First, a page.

The Anti Fall Retreat Pitch

For weeks I’ve been giving the Fall Retreat “pitch”.

“Come to fall retreat! It’s going to be great and awesome and you’re going to love it and all the other good things I can think of…”

Well, I’m tired. And pitched out. And wanting to be rebellious. So today I’m going to tell you, through story, why you should avoid Fall Retreat at all costs.

There was once a freshman. Spoiler alert: her name is, Megan. My name is also, Megan. No, this is not a coincidence.

She came out of a high school where she was known for being confident and awesome (really awesome). But then she came into a college where she didn’t have a reputation. She didn’t have history.

She found an organization her first week on campus called Cru, and stayed because this really cute boy spoke at the first meeting. She bonded with all the other freshman girls who stayed because of this upperclassman, ear-pierced, edgy, Jesus-loving boy.

But there was a loneliness that she didn’t want to acknowledge. She was around all these new people, but felt alone. She was getting to know so many friends, but felt unknown. She attended these meetings, but wasn’t needed.

Then she saw the advertisements for Fall Retreat at Camp Carl. She signed up immediately. Bad choice, Megan.

The weekend was filled with bonfires, games, really late nights and several speaking sessions. It seems innocent enough, right? Wrong.

In those sessions, the speaker talked about giving your whole life: past, present and future to God. Trusting him to guide and direct your moment-by-moment day, and your future plans. Megan made that commitment to Jesus. This decision lead to Megan’s involvement with Cru for the next 3 1/2 years of her college career, and ultimately, working full-time with the organization. There are so many days where she thinks that the selfishness of choosing her own way, directing her own life, would be so much easier than laying down her rights in front of Jesus. It may be less joyous, less fulfilling, but certainly easier.

The bonfires, games and staying up all night gave Megan a chance to completely be herself with these Cru people. She (obviously) dominated all the games, and then got to share her heart with some women from her campus. She was known. She got to know two women at Fall Retreat specifically that stood next to her for the rest of her college career and then right beside her on her wedding day.

What can be wrong with that, you ask?

Well, her heart aches when theirs’ aches, and is sad when they are sad. You have no idea the amount of sleep she has lost by staying up and talking with these women. Then there is the fact that these women weren’t afraid to call Megan out when she was being a jerk: not fun. Not to mention the fact that we all have to graduate at some point. And then those people that you have lived life with for 4 years, those that you have given your heart to so deeply, leave. They get real jobs and you don’t live within walking distance to their dorm room anymore. Megan has been out of college for over two years, and there is hardly a day that goes by that she doesn’t miss those women.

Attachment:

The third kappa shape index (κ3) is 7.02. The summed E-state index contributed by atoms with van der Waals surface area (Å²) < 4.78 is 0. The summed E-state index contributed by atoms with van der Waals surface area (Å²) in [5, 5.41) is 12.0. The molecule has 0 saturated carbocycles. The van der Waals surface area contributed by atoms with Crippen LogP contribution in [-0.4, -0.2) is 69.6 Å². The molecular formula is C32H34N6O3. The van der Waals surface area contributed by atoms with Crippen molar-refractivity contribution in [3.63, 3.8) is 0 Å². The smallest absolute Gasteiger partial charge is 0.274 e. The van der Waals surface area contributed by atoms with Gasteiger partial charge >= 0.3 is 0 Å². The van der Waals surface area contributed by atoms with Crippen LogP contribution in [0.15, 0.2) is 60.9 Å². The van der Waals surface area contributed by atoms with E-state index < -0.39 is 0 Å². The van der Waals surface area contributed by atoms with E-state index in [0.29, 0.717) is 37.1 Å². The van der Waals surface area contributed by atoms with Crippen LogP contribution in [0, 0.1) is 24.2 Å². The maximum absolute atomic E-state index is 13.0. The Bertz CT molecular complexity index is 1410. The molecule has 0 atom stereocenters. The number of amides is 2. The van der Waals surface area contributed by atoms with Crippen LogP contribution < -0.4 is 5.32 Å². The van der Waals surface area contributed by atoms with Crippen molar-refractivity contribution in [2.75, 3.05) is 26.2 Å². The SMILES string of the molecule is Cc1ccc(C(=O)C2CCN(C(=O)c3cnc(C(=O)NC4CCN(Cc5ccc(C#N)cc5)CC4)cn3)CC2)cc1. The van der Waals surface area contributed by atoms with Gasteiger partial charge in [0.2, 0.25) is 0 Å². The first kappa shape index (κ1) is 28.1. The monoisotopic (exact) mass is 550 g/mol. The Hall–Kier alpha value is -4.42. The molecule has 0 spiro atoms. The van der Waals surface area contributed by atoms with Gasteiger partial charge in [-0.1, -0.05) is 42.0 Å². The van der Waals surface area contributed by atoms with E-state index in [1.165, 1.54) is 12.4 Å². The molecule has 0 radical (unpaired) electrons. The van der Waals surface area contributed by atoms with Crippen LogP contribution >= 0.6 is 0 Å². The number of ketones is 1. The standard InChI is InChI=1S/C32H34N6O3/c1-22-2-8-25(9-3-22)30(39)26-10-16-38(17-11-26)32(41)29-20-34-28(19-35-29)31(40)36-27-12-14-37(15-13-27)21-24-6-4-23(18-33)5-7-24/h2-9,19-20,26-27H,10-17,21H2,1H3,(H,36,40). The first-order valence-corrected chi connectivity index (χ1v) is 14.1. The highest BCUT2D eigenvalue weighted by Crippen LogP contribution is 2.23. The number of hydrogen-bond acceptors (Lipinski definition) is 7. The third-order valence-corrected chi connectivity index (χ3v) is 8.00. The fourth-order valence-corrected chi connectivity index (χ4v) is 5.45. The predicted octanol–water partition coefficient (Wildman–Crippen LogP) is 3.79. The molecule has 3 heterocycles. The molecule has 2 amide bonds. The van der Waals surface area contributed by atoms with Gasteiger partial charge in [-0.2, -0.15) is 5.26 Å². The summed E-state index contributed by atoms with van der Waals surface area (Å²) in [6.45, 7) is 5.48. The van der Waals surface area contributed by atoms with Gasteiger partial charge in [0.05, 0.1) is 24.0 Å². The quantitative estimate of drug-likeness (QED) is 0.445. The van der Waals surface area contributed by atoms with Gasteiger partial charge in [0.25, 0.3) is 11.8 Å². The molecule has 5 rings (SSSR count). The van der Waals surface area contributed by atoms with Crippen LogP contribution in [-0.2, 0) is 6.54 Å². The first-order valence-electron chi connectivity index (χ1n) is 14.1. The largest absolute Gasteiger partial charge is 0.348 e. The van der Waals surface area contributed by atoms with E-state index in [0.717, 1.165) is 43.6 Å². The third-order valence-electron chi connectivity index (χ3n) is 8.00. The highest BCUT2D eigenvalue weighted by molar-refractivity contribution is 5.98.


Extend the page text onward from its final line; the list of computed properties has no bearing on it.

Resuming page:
So here is my, I mean Megan’s warning- if you don’t want to risk the love in those friendships that you will make at Fall Retreat, do not come. If you don’t want to be challenged in your faith, to grow in your relationship with Jesus, do not come. If you don’t want to be known, to be met exactly where you are at by other students and staff, to begin history with people, do not come. 

Megan went. Her life still reflects the decisions that were spurred on by that retreat. Take it from her; this retreat has the potential to change your course. And we all know that change is dangerous. Way more dangerous than spending a weekend on homework, or working, more dangerous than a relaxing weekend with friends or family. There is safety in the mundane, and retreat is anything but mundane.

So, proceed with caution, friends. Much caution.

Letter to Parents (From Parents)

Dear Friends and Parents,
It’s that time of year again, when we pack up our college kids and send them off to start a new year of “Higher Learning.”  But if you are like me, you are also thinking of what they may be learning outside the classroom… who and what will they be getting involved with?
They have a lot to choose from.  
(Photo Credit: Marissa Carney, Penn State News)
I’m thankful that Emily chose to go with Cru. Cru, unlike many groups at school, has some great role models to help her as she navigates through the college years.  They challenge her personally and they challenge her faith.
Last spring (2013),  Emily called home to ask what I thought about a mission trip to Croatia.  I was a little shocked, and then again, I wasn’t.  I did not even know where Croatia was (internet here I come!). God had to challenge me to “let go” and see what He had in mind for her. Not easy.  But through lots of prayers, emails, and phone calls (plus a short 5 1/2 hour drive one-way to meet Jennie and Hung), we felt that we could not stand in the way of what God was doing. In less than 3 weeks she raised the money needed to pay for the trip. Things even fell into place with her professors at school.  Our prayer was that God would “run before” the team and set things up for them to make an impact on the students they would be meeting.  God did. He even sent a team from Georgia that they did not know about who they worked side by side with.  Emily’s Cru trip was life-changing. She met students half a world away that are challenged by the same things she is. She also found other students who were also actively serving Christ.
She was seeing her world in a new way, as well as developing a heart for other college students facing challenges at school.  Cru has become a big part of her life.